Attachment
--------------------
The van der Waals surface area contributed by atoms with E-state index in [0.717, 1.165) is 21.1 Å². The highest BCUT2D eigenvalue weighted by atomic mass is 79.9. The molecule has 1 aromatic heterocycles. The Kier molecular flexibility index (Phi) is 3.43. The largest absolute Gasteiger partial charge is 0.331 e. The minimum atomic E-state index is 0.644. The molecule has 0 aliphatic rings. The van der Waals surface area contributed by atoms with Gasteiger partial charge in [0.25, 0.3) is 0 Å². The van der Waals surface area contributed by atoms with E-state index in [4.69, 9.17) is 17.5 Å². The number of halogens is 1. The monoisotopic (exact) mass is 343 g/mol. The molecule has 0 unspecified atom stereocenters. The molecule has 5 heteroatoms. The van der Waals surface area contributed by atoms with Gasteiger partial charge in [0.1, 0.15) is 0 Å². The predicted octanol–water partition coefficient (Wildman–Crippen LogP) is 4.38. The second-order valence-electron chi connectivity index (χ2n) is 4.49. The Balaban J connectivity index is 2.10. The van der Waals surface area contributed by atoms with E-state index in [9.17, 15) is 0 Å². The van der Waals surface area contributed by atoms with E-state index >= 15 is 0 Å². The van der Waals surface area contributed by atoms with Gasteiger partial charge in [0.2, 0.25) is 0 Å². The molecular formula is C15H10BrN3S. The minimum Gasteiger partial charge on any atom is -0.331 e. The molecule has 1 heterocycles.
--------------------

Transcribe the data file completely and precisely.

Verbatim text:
The van der Waals surface area contributed by atoms with E-state index in [0.717, 1.165) is 21.1 Å². The highest BCUT2D eigenvalue weighted by atomic mass is 79.9. The molecule has 1 aromatic heterocycles. The Kier molecular flexibility index (Phi) is 3.43. The largest absolute Gasteiger partial charge is 0.331 e. The minimum atomic E-state index is 0.644. The molecule has 0 aliphatic rings. The van der Waals surface area contributed by atoms with Gasteiger partial charge in [0.25, 0.3) is 0 Å². The van der Waals surface area contributed by atoms with E-state index in [4.69, 9.17) is 17.5 Å². The number of halogens is 1. The monoisotopic (exact) mass is 343 g/mol. The molecule has 0 unspecified atom stereocenters. The molecule has 5 heteroatoms. The van der Waals surface area contributed by atoms with Gasteiger partial charge in [0.1, 0.15) is 0 Å². The predicted octanol–water partition coefficient (Wildman–Crippen LogP) is 4.38. The second-order valence-electron chi connectivity index (χ2n) is 4.49. The Balaban J connectivity index is 2.10. The van der Waals surface area contributed by atoms with E-state index in [9.17, 15) is 0 Å². The van der Waals surface area contributed by atoms with E-state index >= 15 is 0 Å². The van der Waals surface area contributed by atoms with Gasteiger partial charge in [0.2, 0.25) is 0 Å². The molecular formula is C15H10BrN3S. The minimum Gasteiger partial charge on any atom is -0.331 e. The molecule has 1 heterocycles.